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7-10-2015, 07:43

Popularization of the Book of Roads and Kingdoms Mapping Tradition

This form of geographical text became extremely popular in the twelfth and thirteenth centuries, and the original tenth-century geographical texts, along with enhanced and more colorful versions of the maps, were copied prolifically right up until the late seventeenth century. The Ottomans, Safavids, and Mugh-als were all interested in commissioning copies, and many famous scholars, such as the Ilkhanid scholar Nasiruddin Tusi, used versions of these earlier map forms in their work.

The popularization of illustrated geographical manuscripts also influenced the works of late medieval Islamic scholars, such as al-Qazwini (d. 1283) and Ibn al-Wardi (d. 861), authors of‘Aja’ib al-Makhluqat wa ghara’ib al-mawjudat (The Wonders of Creatures and the Marvels of Creation) and Kharidat al-‘aja’ib wa faridat al-ghara’ib (The Unbored Pearl of Wonders and the Precious Gem of Marvels), respectively. Judging by the plethora of pocketbook-size copies that still abound in every Oriental manuscript collection, the Kharidat al-‘Aja’ib must have been a bestseller in the late medieval and early-modern Islamic world. It is therefore significant that copies always incorporated, within the first four or five folios, a classical Islamic world map.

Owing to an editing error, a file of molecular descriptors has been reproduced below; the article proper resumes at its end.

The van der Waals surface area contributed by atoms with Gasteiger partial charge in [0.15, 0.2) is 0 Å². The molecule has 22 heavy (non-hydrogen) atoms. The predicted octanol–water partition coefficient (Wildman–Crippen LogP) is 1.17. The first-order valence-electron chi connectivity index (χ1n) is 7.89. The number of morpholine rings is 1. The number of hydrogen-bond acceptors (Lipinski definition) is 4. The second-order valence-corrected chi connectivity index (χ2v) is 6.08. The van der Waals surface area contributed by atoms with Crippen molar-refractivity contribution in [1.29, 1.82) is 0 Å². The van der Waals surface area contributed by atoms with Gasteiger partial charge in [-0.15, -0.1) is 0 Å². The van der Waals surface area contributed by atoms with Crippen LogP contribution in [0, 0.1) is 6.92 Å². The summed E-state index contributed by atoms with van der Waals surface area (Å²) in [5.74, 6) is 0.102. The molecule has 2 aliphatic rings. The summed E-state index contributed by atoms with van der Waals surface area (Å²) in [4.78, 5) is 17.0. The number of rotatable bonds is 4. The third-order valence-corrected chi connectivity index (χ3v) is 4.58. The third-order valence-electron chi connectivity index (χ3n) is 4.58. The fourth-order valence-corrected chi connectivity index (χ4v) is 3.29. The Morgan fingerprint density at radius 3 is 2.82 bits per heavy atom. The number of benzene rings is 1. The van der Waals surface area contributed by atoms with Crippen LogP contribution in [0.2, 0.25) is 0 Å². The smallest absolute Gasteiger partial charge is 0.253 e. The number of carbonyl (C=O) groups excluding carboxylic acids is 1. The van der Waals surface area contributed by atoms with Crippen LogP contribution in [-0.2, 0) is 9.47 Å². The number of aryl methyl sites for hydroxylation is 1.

Eventually the classical Islamic world maps also crept into general geographical encyclopedias, such as Shihab al-Din Abu ‘Abdallah Yaqut’s (d. 1229) thirteenth-century Kitab Mu ‘jam al-Bldan (Dictionary of Countries). The earliest prototype of the Yaqut world map is found in a copy of Abu al-Rayhan Muhammad ibn Ahmad al-Biruni’s (ca. d. after 1250 CE) Kitab al-tafhim (Book of Instruction). World maps were also used to open some of the classic histories. Copies of such well-known works as Ibn Khaldun’s (d. 1406) al-Muqaddimah (The Prologue) often begin with an al-Idrisi type of world map, whereas copies of the historian Abu Ja‘far Muhammad ibn Jarir al-Tabari’s (d. 923) Ta’rikh al-rusul wa-l-muluk (History of Prophets and Kings) sometimes include a Ptolemaic ‘‘clime-type’’ map of the world as a frontispiece. Similarly, classical Islamic maps of the world find their way into sixteenth-century Ottoman histories, such as the scroll containing Seyyid Lokman’s Zubdetu’t-tevarih (Cream of Histories) produced in the reign of Suleyman I (1520-1566).



 

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